Using AI to deal with ransomware attacks
Ransomware is a particularly cruel, but undeniably lucrative business. Criminals target schools, critical infrastructure, and even patient records in an attempt to extract money. AI Deal With Ransomware, As a result, many security professionals place ransomware defensive strategies high on their to-do list. Naturally, most of these strategies start with actions that minimize the anchor points that attackers can find. Checking incoming emails for ransomware payloads, educating users on how to use the Internet safely, and monitoring the network for suspicious activity are essential parts of an anti-virus strategy. effective ransomware.
But they don’t go far. Emerging AI-powered data governance solutions offer an additional weapon in the fight against ransomware with situational awareness informed by in-depth content insights, including one recently launched by Concentric. Concentric CEO Karthik Krishnan tells us more about how they work.
BN: There’s a lot of talk about malware defense and ransomware protection. Where are the gaps and what aspects of security do you think are being overlooked?
RAM antivirus security professionals use defense-in-depth strategies to think through every cyber threat, and ransomware is no exception. The ransomware depth chart offers good malware prevention and data recovery options, but the least privileged access governance – especially at the data level – is not as mature. Access governance programs, for example, are not as ubiquitous as anti-malware tools. Indeed, AI Deal With Ransomware’s old approaches to access governance is heavily rule-based and policy-driven, and many organizations that take this route find themselves with a maintenance nightmare. Better knowledge of content and access governance tools would help minimize the damage caused by ransomware.
Why is content awareness so important as a step in combating ransomware?
Understanding where business-critical data resides and who can access it is essential if you want to protect it. Multi-level defense strategies must consider not only prevention and recovery but also mitigation and damage assessment. What will happen if an attacker succeeds in infiltrating the network? What access will they have and will you know what has been compromised?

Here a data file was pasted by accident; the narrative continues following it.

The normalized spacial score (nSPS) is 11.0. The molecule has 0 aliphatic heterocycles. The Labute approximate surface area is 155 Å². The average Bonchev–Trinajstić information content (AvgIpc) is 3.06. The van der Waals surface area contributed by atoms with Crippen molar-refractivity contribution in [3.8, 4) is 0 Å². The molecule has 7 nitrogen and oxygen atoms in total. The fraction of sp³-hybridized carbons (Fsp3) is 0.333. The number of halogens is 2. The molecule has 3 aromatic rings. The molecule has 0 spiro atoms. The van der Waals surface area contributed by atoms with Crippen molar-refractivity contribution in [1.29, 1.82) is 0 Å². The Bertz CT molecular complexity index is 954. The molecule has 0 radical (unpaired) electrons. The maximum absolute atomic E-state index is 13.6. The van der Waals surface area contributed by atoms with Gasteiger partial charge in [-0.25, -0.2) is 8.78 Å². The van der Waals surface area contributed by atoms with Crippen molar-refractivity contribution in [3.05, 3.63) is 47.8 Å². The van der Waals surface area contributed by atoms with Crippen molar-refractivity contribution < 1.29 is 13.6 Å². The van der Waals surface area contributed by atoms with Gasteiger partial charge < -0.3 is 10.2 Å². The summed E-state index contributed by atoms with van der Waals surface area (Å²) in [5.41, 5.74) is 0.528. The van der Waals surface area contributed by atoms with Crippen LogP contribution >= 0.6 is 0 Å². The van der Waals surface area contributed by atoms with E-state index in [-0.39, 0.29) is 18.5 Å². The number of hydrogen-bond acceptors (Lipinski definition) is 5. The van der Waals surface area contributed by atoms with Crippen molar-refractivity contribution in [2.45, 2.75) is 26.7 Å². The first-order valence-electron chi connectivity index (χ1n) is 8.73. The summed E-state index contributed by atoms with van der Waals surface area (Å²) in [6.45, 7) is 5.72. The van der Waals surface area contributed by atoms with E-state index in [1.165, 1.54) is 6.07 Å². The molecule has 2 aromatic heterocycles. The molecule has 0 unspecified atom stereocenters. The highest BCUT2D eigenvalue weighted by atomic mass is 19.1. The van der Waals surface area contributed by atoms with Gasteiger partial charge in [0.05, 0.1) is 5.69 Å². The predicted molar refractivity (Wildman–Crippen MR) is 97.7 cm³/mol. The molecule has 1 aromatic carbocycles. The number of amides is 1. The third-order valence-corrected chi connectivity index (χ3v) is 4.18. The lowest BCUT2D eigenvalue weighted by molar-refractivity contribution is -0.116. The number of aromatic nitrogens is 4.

Knowing what you have, where it’s stored, and who has access to it helps answer these questions. Knowing the content prepares you for a possible attack in two ways. First, you will be able to lock access to files to limit what an attacker can see and modify. This can prevent the spread of an attack and protect data from unnecessary exposure to risk. Second, knowing the content makes forensic analysis simpler and more accurate during and after the attack. Knowing what has been compromised provides critical situational awareness that helps you make better decisions in the heat of the attack. It can also speed up your recovery and give you a better negotiating position if you decide to consider paying a ransom.
Why is it so hard to protect today’s data-heavy structured and unstructured data environments?
We are seeing a long-term trend towards user empowerment on a broad IT front. Cloud services simplify file sharing, putting end-users in charge of data access decisions that would have been under much tighter control just a few years ago.
As you can imagine, this creates problems. While the IT organization is responsible for data security, they are not content experts. You can’t expect them to understand the business criticality of a contract or a random business plan (let alone who should or shouldn’t have access to it). We have tried asking end-users to classify their own documents, but success has been mixed at best. We tried using rules and pattern matches to automate data discovery, but it turned out to be a lot more complicated than we thought.
This is where we are today. Typical organizations have tens of millions of documents at stake. About 12% of these documents are sensitive or strategic, but finding and protecting them is effectively impossible. Structured data, while a little easier for an IT team to understand, also suffers from a discoverability issue, especially when searching for databases with private or regulated data. There’s also the problem of structured to unstructured data “leaking” when users pull data into spreadsheets or pass it on to third parties for analysis. AI Deal With Ransomware
What makes Concentric’s ransomware solution different?
Concentric uses artificial intelligence to autonomously and accurately research and assess business-critical data. This means security professionals don’t need to create and maintain complex rules and policies, and there’s no need to rely on end-users for help. And that means data discovery, risk assessment, and least privilege access control are finally within reach, even for small IT teams with limited staff
How can this help to ensure organizations are able to quickly detect and defend against ransomware?
Content awareness brings two capabilities to the table for ransomware advocates. With Concentric, you can implement and maintain a complete and accurate access control program with the least privileges. Essentially, we help you lock your interior doors, making data exfiltration and lateral movement much more difficult for an attacker. Content Awareness also provides critical situational awareness when you need it most. You can act faster to protect existing data and assess damage after the attack. It can even help you decide how much – or if – you will pay in ransom.